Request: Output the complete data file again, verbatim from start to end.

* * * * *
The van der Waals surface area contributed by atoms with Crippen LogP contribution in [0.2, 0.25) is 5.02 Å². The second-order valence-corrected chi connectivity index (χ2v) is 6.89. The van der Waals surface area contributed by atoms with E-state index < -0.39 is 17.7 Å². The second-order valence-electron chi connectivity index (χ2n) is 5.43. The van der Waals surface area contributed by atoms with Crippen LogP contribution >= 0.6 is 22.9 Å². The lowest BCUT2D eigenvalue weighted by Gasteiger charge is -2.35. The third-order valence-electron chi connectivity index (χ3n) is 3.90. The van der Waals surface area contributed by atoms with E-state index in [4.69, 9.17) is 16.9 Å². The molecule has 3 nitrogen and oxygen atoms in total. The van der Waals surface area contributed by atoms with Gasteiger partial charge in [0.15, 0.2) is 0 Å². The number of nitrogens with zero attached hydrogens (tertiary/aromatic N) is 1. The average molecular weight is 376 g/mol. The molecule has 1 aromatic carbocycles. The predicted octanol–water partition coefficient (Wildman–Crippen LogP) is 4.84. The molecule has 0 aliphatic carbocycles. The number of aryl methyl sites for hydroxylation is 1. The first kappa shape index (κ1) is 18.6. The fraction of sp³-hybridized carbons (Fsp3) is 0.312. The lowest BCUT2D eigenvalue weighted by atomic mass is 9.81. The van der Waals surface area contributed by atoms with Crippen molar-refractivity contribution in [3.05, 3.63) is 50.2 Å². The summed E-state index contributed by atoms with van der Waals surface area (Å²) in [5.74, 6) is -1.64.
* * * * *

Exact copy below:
The van der Waals surface area contributed by atoms with Crippen LogP contribution in [0.2, 0.25) is 5.02 Å². The second-order valence-corrected chi connectivity index (χ2v) is 6.89. The van der Waals surface area contributed by atoms with E-state index < -0.39 is 17.7 Å². The second-order valence-electron chi connectivity index (χ2n) is 5.43. The van der Waals surface area contributed by atoms with Crippen LogP contribution >= 0.6 is 22.9 Å². The lowest BCUT2D eigenvalue weighted by Gasteiger charge is -2.35. The third-order valence-electron chi connectivity index (χ3n) is 3.90. The van der Waals surface area contributed by atoms with E-state index in [4.69, 9.17) is 16.9 Å². The molecule has 3 nitrogen and oxygen atoms in total. The van der Waals surface area contributed by atoms with Gasteiger partial charge in [0.15, 0.2) is 0 Å². The number of nitrogens with zero attached hydrogens (tertiary/aromatic N) is 1. The average molecular weight is 376 g/mol. The molecule has 1 aromatic carbocycles. The predicted octanol–water partition coefficient (Wildman–Crippen LogP) is 4.84. The molecule has 0 aliphatic carbocycles. The number of aryl methyl sites for hydroxylation is 1. The first kappa shape index (κ1) is 18.6. The fraction of sp³-hybridized carbons (Fsp3) is 0.312. The lowest BCUT2D eigenvalue weighted by atomic mass is 9.81. The van der Waals surface area contributed by atoms with Crippen molar-refractivity contribution in [3.05, 3.63) is 50.2 Å². The summed E-state index contributed by atoms with van der Waals surface area (Å²) in [5.74, 6) is -1.64.